The report also examined the problems with the government’s administration of the $273 million annual Post-Secondary Student Support Program for First Nations. The Auditor General reports that, in administering the program, the government does not ensure that as many students as possible have equitable access to the program. The number of students has been declining in recent years. In 1998-99, participation rates of Registered Indians was at a high of 27,157 but dropped to 25,075 in 2002-03.
“We have 10,000 First Nations students on waiting lists, ready and willing to further their education and contribute to the economy, but they cannot access the resources they are rightfully entitled to,” said National Chief Fontaine. “Access to post-secondary education is critical to the improving the quality of life for First Nations individuals, families, and communities. Post-secondary education is also a fundamental building block of self-sufficiency and self-government. It is true that we need more resources dedicated to education, but we can also make better and more efficient use of the available resources. First nations are best-placed to identify where the needs are because they deal directly with their students. What’s really needed is more First Nations input and control over administering the program.”
The Assembly of First Nations commissioned a thorough national review of First Nations post-secondary education in 2000 and found that there are two fundamental problems with the funding of First Nations post-secondary education in Canada:
The second point above is confirmed by the Auditor General’s report released today. The problems with how the funding is managed begin right at the center of Indian and Northern Affairs Canada – allocations to regions are made in blocks, and so regional senior officials can move funding amounts between program areas at their discretion. When funding is transferred to First Nations to disburse to students, the terms and conditions under which the money flows do not ensure maximum impact or benefit.
The AFN intends to work closely with the Federal Government to ensure that changes are made to both the way post-secondary funds are managed within INAC and in relation to the terms and conditions attached to funds when they leave the department.
“It is the fundamental position of the AFN that education at all levels is an inherent Aboriginal and Treaty right as recognized in the Canadian Constitution and international law,” said National Chief Fontaine. “The AFN is ready to work with government and has put many ideas on the table already to ensure maximum benefit to students, families and communities from existing funding amounts, and to identify and increase student funding so that First Nations participation rates in post-secondary education get back on a positive increasing trend. This is good for First Nations and it is good for Canada.”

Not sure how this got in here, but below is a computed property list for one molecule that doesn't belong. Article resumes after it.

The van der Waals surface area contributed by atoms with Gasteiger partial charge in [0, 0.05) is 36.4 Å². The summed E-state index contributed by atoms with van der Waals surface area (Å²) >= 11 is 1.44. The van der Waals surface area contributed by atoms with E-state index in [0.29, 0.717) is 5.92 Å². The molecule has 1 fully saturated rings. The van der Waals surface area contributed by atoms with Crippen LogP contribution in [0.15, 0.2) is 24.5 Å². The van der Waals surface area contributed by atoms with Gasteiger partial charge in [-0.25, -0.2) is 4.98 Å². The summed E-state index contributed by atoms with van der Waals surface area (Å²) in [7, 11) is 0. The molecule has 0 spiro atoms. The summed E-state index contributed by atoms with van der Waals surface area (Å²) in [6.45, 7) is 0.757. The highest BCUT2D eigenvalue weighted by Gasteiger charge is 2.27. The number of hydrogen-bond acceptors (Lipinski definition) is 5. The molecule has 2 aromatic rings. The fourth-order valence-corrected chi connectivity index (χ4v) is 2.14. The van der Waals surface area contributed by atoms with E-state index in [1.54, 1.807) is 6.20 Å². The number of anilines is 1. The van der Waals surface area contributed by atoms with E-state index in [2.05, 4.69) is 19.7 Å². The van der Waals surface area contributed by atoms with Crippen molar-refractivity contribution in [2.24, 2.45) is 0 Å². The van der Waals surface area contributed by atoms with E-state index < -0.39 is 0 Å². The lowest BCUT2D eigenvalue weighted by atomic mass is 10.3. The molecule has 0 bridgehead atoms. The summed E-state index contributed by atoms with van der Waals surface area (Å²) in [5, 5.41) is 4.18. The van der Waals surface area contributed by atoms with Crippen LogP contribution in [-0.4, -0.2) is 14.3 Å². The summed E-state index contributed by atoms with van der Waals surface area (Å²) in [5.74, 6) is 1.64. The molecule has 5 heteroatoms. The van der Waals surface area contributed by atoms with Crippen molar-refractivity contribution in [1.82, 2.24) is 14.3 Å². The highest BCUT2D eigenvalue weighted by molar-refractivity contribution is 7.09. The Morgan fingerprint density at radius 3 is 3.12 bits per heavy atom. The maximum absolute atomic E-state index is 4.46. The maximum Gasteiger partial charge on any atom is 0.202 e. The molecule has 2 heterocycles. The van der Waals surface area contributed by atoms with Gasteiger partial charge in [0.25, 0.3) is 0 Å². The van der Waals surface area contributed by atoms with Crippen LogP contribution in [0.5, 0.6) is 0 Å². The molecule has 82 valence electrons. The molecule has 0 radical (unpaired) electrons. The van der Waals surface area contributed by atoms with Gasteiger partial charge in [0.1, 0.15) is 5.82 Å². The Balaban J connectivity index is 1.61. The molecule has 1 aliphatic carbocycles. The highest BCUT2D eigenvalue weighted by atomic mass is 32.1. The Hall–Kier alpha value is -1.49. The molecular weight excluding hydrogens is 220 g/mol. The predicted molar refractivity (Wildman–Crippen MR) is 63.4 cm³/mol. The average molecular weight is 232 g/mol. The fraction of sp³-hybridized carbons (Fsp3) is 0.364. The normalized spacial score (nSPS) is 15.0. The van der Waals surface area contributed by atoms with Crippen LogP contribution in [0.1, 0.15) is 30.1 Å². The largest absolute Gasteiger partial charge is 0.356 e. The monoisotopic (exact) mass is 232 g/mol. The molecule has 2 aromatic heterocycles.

The Assembly of First Nations is the national organization representing First Nations citizens in Canada.
One product from last week's KO Telehealth conference in Sioux Lookout was a 2 minute video created by Cal Kenny, Blue Mason and Tina Kakepetum-Schultz. The video is available on-line from the KO Telehealth home page at http://telehealth.knet.ca.
Along with this video four additional videos providing additional information about telehealth services in remote First Nations are available from a new web page. The four other videos include:
Health - Better access to services and support
|High - Low|
Fort Hope, Ontario
February 17, 18, 19, 20 2005.
PeeWee 11 & 12 yrs old
Bantams 13 & 14 yrs old
Midgets 15 to 18 yrs old
$200.00 Entry Fee
Deadline February 1st 2005
First 6 out town teams (per division to) to confirm
- cash prizes - trophies - medallions
Friday & Saturday Night Dances
For more information contact:
Clara @ (h) 242-1431 or (w) 242-1573
Eva @ (h) 242-1297 or (w) 242-1515
We will soon have an email address and a MyKnet.org website to keep you updated
Northern Nishinawbe Education Council Post Secondary celebrates 25 years!!
NAN Women’s Gathering November 22-26, 2004
Travelodge Airlane Hotel
Thunder Bay, Ontario
Tuesday 23rd November 2004: A house fire last weekend in Long Lake #58 First Nation has stripped a local family of six of their home and personal belongings. The Chief and council of the community are appealing to the public for donations of goods and money to help support the family over the next few months.
The family, which has four children, ages 10, 9, 8 and 4, is currently residing with family members in the community and are in need of essential living items such as clothing, toys, and food. The family has been living on a limited income and all their Christmas shopping was also lost in the fire.
Says Chief Veronica Waboose of Long Lake #58 First Nation; “As a community, we are rallying to support this distressed family as much as we can. However, most of our families are struggling to live on a limited income themselves and so we would welcome any additional donations from the local community at large to help support this family, especially through the Christmas season.”
All donations should be sent to Matawa First Nations Management and specify that they are for Long Lake #58 Fire Donations.
Matawa First Nations Management; Tel: 807 767 4443; Email: firstname.lastname@example.org